Whenever I come back to Fenway I try to go in through the same ramp that I did that first time in 1965, and it's the same feeling. It has so many great memories for me. The greenness, the majesty of the Wall. That image never goes away.

Jim Lonborg was the first Red Sox pitcher to win the Cy Young Award (1967)




After the death of my father, John I. Taylor, in June of 1987, I had to clean out his office at the Boston Globe, where he had spent more than five decades as a newspaperman. Most of what I found was unremarkable, with one exception. In the dark recesses of a closet, I discovered a couple of blueprints. One was of Fenway Park and the other a detailed sketch of the hand-operated scoreboard still extant on the park’s left-field wall. Upon closer inspection, I realized that the blueprints were of the renovation of the park in 1933 by then-owner Thomas A. Yawkey. I assumed that they were given to my father because his father, also named John I. Taylor, is credited with having built Fenway Park.

I never met my grandfather. He died in 1938, ten years before I was born. I was vaguely aware—no doubt from reading the great Peter Gammons—that he was the president of Boston’s American League franchise from 1904 to 1911, that he changed the name of the team from the Boston Americans to the Boston Red Sox, and that he built Fenway Park. Other than this, I knew very little about him. Conversations with my older brothers confirm that our father rarely talked about his father. I cannot deny feeling a bit of family pride around his connection to Fenway Park, but I am also aware that my grandfather was thoroughly trashed as a meddlesome owner and dilettante by Glenn Stout and Richard A. Johnson in their book Red Sox Century.

I hung the blueprints in my office at the Globe and then at home after I left the paper in late 1999. When I discovered they were fading because of exposure to the light, I took them off the wall and stored them in our attic where they now reside, gathering dust. (You can see them, restored to their original blue, at left and on the next page.)

As a fan, my experience is not unlike thousands of others in New England. In the first game I can remember attending at Fenway, the Red Sox played the great 1954 Cleveland Indians team that won 111 games during the 154-game regular season. I was seven years old. That same decade, I remember my parents telling me I couldn’t go to a game with the rest of the family because of the polio scare. Like many Red Sox fans of a certain age, I was thrilled by the magical seasons of 1967, 1975, and 1986, when the Sox came within one game of winning the World Series and breaking the Curse of the Bambino. I became addicted to reading newspapers when I was young because of the Red Sox coverage. To this day, Sox stories in the Globe remain one of the first staples I turn to each morning.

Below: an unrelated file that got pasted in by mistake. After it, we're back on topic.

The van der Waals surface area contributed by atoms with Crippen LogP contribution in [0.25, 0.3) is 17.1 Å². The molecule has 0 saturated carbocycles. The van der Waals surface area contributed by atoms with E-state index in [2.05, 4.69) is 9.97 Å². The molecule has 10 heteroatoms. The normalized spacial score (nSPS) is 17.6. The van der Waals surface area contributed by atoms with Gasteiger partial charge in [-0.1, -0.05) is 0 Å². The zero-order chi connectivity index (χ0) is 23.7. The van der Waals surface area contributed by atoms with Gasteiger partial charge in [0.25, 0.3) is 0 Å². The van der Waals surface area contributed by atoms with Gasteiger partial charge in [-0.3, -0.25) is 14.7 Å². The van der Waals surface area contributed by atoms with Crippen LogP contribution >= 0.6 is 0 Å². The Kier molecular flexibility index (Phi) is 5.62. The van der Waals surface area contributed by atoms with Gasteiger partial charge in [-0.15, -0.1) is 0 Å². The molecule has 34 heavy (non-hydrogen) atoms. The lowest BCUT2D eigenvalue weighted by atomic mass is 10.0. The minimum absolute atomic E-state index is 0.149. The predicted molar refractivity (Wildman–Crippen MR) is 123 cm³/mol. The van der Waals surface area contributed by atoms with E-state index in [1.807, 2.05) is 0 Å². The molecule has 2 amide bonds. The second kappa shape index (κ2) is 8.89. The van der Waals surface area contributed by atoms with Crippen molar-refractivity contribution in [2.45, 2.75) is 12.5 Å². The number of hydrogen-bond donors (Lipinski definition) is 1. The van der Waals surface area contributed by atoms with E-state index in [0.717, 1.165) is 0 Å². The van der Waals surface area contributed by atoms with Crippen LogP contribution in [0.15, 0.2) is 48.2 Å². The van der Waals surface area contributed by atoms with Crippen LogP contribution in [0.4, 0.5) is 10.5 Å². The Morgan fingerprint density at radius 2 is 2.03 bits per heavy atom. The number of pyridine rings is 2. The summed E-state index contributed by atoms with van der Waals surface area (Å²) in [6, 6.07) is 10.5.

On my office wall now, I have a picture of Ted Williams and his beautiful swing during the All-Star Game in 1946. On the same wall, near the Globe front page of August 9, 1974 announcing Nixon’s resignation, is a framed reproduction of the Globe’s front page of October 28, 2004 chronicling the Sox victory in the World Series for the first time since 1918. Like many Red Sox fans, I feel we are extremely fortunate that the current ownership chose to improve Fenway rather than build a new park. They have preserved a national treasure. That choice seems to have been a good business decision too, as the Sox continue to draw extraordinary crowds for home games.

My mother was a consummate Red Sox fan. She used to listen to games on the radio. Curt Gowdy’s mellifluous tones and then Ned Martin’s were familiar sounds in my house growing up. Born in 1915, which made her too young to remember the championship seasons of that year, 1916, and 1918, my mother used to say her one wish was that the Red Sox win a World Series before she died. She died in 1990, missing the championships of 2004 and 2007 that finally ended the club’s long stretch of futility.

There is no way to predict the future, or how long Fenway will survive into the 21st century. It is important not to stay stuck in the past. Fenway, though vastly improved in recent years, is not without flaws. The right-field grandstand seats have lousy sightlines that apparently are very difficult to improve. Legroom is not the park’s strongest suit. Many of the best seats have become financially prohibitive. Nevertheless, as it celebrates its 100th anniversary, the park still works remarkably well as a place where fans can enjoy professional baseball at the highest level. Those of us who love the game can only hope that Fenway Park remains an essential part of the soul of New England and of the national pastime for a long time to come.